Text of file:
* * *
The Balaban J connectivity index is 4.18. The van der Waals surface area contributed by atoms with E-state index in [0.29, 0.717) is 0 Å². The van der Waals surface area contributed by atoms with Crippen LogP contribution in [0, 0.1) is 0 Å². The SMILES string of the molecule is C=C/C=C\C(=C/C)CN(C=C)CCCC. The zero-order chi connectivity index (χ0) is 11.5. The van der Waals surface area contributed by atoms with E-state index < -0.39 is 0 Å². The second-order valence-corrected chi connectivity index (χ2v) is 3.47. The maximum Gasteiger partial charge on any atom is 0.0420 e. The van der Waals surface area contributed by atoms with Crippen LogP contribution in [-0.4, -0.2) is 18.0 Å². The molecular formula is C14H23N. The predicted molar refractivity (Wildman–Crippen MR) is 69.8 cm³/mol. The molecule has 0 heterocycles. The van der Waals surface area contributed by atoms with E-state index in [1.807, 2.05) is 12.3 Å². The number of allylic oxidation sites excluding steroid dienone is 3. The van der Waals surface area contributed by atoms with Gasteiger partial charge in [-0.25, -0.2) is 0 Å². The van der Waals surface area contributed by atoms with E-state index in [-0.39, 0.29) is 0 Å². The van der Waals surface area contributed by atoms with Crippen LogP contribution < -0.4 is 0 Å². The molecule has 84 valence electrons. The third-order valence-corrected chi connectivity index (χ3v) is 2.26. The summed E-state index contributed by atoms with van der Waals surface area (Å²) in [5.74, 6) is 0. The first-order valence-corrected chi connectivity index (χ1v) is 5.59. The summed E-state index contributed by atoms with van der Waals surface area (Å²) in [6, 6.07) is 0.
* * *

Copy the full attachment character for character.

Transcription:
The Balaban J connectivity index is 4.18. The van der Waals surface area contributed by atoms with E-state index in [0.29, 0.717) is 0 Å². The van der Waals surface area contributed by atoms with Crippen LogP contribution in [0, 0.1) is 0 Å². The SMILES string of the molecule is C=C/C=C\C(=C/C)CN(C=C)CCCC. The zero-order chi connectivity index (χ0) is 11.5. The van der Waals surface area contributed by atoms with E-state index < -0.39 is 0 Å². The second-order valence-corrected chi connectivity index (χ2v) is 3.47. The maximum Gasteiger partial charge on any atom is 0.0420 e. The van der Waals surface area contributed by atoms with Crippen LogP contribution in [-0.4, -0.2) is 18.0 Å². The molecular formula is C14H23N. The predicted molar refractivity (Wildman–Crippen MR) is 69.8 cm³/mol. The molecule has 0 heterocycles. The van der Waals surface area contributed by atoms with E-state index in [1.807, 2.05) is 12.3 Å². The number of allylic oxidation sites excluding steroid dienone is 3. The van der Waals surface area contributed by atoms with Gasteiger partial charge in [-0.25, -0.2) is 0 Å². The van der Waals surface area contributed by atoms with E-state index in [-0.39, 0.29) is 0 Å². The van der Waals surface area contributed by atoms with Crippen LogP contribution < -0.4 is 0 Å². The molecule has 84 valence electrons. The third-order valence-corrected chi connectivity index (χ3v) is 2.26. The summed E-state index contributed by atoms with van der Waals surface area (Å²) in [5.74, 6) is 0. The first-order valence-corrected chi connectivity index (χ1v) is 5.59. The summed E-state index contributed by atoms with van der Waals surface area (Å²) in [6, 6.07) is 0.